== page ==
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Artistic view of a Male Pteronarcys californica (Pteronarcyidae) (Giant Salmonfly) Stonefly Adult from the Gallatin River in Montana
Salmonflies
Pteronarcys californica

The giant Salmonflies of the Western mountains are legendary for their proclivity to elicit consistent dry-fly action and ferocious strikes.

Dorsal view of a Setvena wahkeena (Perlodidae) (Wahkeena Springfly) Stonefly Nymph from Mystery Creek #199 in Washington
As far as I can tell, this species has only previously been reported from one site in Oregon along the Columbia gorge. However, the key characteristics are fairly unmistakable in all except for one minor detail:
— 4 small yellow spots on frons visible in photos
— Narrow occipital spinule row curves forward (but doesn’t quite meet on stem of ecdysial suture, as it's supposed to in this species)
— Short spinules on anterior margin of front legs
— Short rposterior row of blunt spinules on abdominal tergae, rather than elongated spinules dorsally
I caught several of these mature nymphs in the fishless, tiny headwaters of a creek high in the Wenatchee Mountains.
27" brown trout, my largest ever. It was the sub-dominant fish in its pool. After this, I hooked the bigger one, but I couldn't land it.
Troutnut is a project started in 2003 by salmonid ecologist Jason "Troutnut" Neuswanger to help anglers and fly tyers unabashedly embrace the entomological side of the sport. Learn more about Troutnut or support the project for an enhanced experience here.

Mayfly Species Drunella flavilinea (Flavs)

The Flavs pick up about a week after the closely related but larger Western Green Drakes (Drunella grandis and Drunella doddsii) finish hatching on most Western waters.

Their hatches may be complemented by simultaneous hatches of two less prolific species, Drunella coloradensis and Drunella spinifera.

Where & when

Time of year : July and August

Altitude: 4000-6000 Feet

They are reported in places from mid-June all the way through October, but they peak in most places sometime in July or August.

In 4 records from GBIF, adults of this species have been collected during June (100%).

Species Range

Hatching behavior

Time of day : Flexible, but usually in the evening

Habitat: Quiet water adjacent to the fast-water nymphal habitat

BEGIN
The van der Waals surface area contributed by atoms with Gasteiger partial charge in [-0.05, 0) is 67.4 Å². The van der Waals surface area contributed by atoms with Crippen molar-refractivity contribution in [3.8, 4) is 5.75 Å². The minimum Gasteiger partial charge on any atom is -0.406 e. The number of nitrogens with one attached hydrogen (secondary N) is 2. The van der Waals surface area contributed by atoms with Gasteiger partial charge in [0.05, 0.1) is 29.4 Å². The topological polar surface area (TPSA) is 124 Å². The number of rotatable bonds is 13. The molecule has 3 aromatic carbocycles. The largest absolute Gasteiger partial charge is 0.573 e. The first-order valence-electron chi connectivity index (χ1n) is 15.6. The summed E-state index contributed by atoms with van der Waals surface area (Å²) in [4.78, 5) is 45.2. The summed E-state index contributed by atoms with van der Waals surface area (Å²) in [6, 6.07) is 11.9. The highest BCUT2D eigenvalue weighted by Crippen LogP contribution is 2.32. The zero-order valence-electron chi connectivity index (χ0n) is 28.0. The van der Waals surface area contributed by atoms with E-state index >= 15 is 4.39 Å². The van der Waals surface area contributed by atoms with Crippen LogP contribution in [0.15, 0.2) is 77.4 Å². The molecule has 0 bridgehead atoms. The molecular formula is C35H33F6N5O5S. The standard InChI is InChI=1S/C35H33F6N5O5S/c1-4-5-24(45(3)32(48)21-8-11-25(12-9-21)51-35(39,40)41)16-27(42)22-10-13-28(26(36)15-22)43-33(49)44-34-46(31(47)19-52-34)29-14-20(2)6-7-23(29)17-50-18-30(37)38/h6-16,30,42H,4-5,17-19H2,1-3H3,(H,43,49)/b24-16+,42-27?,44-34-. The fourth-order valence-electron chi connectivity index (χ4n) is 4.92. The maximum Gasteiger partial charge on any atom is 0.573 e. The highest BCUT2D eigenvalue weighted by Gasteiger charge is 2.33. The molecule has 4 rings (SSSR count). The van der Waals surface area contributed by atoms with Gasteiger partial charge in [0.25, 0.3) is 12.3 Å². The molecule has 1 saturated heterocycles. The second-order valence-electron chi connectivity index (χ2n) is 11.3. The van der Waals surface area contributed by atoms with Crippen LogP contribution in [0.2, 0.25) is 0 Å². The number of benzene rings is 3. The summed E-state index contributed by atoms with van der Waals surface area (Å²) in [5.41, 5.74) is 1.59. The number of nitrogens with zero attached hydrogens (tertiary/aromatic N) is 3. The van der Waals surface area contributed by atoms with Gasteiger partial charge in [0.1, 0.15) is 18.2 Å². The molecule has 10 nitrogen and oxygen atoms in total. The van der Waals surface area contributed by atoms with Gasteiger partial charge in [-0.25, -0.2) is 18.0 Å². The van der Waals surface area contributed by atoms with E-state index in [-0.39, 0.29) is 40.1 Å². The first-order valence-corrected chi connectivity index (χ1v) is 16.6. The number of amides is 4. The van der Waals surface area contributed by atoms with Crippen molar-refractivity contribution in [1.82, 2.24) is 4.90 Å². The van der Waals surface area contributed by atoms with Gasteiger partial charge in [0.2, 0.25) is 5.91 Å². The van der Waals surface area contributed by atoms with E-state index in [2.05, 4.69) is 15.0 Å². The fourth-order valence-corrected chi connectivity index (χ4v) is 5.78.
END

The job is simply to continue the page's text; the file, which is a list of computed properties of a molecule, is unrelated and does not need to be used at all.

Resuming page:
Water temperature: 55-57°F

According to Knopp & Cormier in Mayflies: An Angler's Study of Trout Water Ephemeroptera , Flavs emerge in the surface film rather than underwater like most other Drunella mayflies.

The Flav duns don't have as much difficult getting off the water as their larger brethren, but they still linger longer as duns than most mayflies and provide good dry fly action.

Spinner behavior

Time of day: Late morning, or evening

Habitat: Riffles

In Hatches II, Caucci and Nastasi say the spinner falls occur in the evenings. However, in Selective Trout, Swisher and Richards say that most of the spinners fall between 9am and 1pm and a few fall in the evening. Anglers with experience to clarify this contradiction are encouraged to write their observations in the comments.

Nymph biology

The nymphs occur in many habitats but they're most prolific in fast, rocky water.

Identification

To determine whether a specimen of Drunella belongs to Drunella flavilinea, use the Key to Species of Drunella Nymphs.

Physical description

Most physical descriptions on Troutnut are direct or slightly edited quotes from the original scientific sources describing or updating the species, although there may be errors in copying them to this website. Such descriptions aren't always definitive, because species often turn out to be more variable than the original describers observed. In some cases, only a single specimen was described! However, they are useful starting points.

Male Spinner

Described in Needham et al (1935) as Ephemerella flavilinea

A species of the fuscata group (now a synonym of Drunella walkeri); very close to E. coloradensis (now a synonym of Drunella coloradensis. The imago is distinguished from the latter species by the pale venation, and rather sharp constriction of the second joint of the forceps, near the apex.

Head and thorax deep ruddy brown. Femur and tibia of fore leg deep blackish brown; tarsi dull whitish. Tibia once and a half as long as the femur, and slightly shorter than the tarsus. Middle and hind legs are dull yellowish; a reddish brown apical patch on each femur on the inner side. Wings hyaline, venation pale. Abdominal tergites deep ruddy brown; sternites more reddish than the dorsal surface. A pale yellowish line along the pleural fold, which tends to extend upward at the edge of each segment, especially on the posterior ones. Tails blackish at the base, paler toward the tips. Second joint of the forceps with a rather sharp constriction near the apex; the tip bent inward (see fig. 153).

Nymph

Described in Needham et al (1935) as Ephemerella flavilinae

Nymph without frontal horns or a frontal shelf (see fig. 151 d). Occipital tubercles present, but no thoracic spines. Anterior margin of the fore femur with teeth or spines. Dorsal abdominal spines present on 2-9; very small on 9; somewhat shorter than in coloradensis (now a synonym of Drunella coloradensis). Tibial ‘thumb’ shorter than in coloradensis; fore tibia more slender; middle and hind legs stouter. General color variable, ranging from light to dark brown; pale specimens appear distinctly mottled. Femora with three pale indistinct areas; tibiae with distinct pale bands at each end; tarsi banded in the middle. Tails pale; narrow blackish bands beyond the middle and at the tips.

Specimens of the Mayfly Species Drunella flavilinea

1 Male Dun
1 Female Dun
1 Male Spinner
2 Nymphs

Start a Discussion of Drunella flavilinea

References

Mayfly Species Drunella flavilinea (Flavs)

Species Range
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